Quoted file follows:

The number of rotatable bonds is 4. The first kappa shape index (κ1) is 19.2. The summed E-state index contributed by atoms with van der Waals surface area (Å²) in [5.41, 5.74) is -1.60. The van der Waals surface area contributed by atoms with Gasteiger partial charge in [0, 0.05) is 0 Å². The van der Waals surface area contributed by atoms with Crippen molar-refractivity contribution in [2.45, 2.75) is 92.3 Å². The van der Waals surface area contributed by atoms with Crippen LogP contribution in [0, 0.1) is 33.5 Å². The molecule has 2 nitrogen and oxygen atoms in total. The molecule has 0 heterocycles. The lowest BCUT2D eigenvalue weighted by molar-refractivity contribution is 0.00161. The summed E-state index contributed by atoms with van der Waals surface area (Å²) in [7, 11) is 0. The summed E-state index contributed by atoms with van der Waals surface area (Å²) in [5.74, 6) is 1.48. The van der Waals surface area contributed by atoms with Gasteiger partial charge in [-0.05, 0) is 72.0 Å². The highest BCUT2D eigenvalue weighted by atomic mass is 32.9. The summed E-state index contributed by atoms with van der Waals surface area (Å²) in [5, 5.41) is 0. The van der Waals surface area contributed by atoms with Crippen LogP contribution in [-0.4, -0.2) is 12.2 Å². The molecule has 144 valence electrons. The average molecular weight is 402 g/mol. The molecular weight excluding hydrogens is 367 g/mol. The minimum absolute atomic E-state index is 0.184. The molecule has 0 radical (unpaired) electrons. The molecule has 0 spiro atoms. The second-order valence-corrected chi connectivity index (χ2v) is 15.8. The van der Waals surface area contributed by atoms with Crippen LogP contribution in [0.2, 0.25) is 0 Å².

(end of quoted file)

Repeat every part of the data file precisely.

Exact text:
The number of rotatable bonds is 4. The first kappa shape index (κ1) is 19.2. The summed E-state index contributed by atoms with van der Waals surface area (Å²) in [5.41, 5.74) is -1.60. The van der Waals surface area contributed by atoms with Gasteiger partial charge in [0, 0.05) is 0 Å². The van der Waals surface area contributed by atoms with Crippen molar-refractivity contribution in [2.45, 2.75) is 92.3 Å². The van der Waals surface area contributed by atoms with Crippen LogP contribution in [0, 0.1) is 33.5 Å². The molecule has 2 nitrogen and oxygen atoms in total. The molecule has 0 heterocycles. The lowest BCUT2D eigenvalue weighted by molar-refractivity contribution is 0.00161. The summed E-state index contributed by atoms with van der Waals surface area (Å²) in [7, 11) is 0. The summed E-state index contributed by atoms with van der Waals surface area (Å²) in [5.74, 6) is 1.48. The van der Waals surface area contributed by atoms with Gasteiger partial charge in [-0.05, 0) is 72.0 Å². The highest BCUT2D eigenvalue weighted by atomic mass is 32.9. The summed E-state index contributed by atoms with van der Waals surface area (Å²) in [5, 5.41) is 0. The van der Waals surface area contributed by atoms with Crippen LogP contribution in [-0.4, -0.2) is 12.2 Å². The molecule has 144 valence electrons. The average molecular weight is 402 g/mol. The molecular weight excluding hydrogens is 367 g/mol. The minimum absolute atomic E-state index is 0.184. The molecule has 0 radical (unpaired) electrons. The molecule has 0 spiro atoms. The second-order valence-corrected chi connectivity index (χ2v) is 15.8. The van der Waals surface area contributed by atoms with Crippen LogP contribution in [0.2, 0.25) is 0 Å².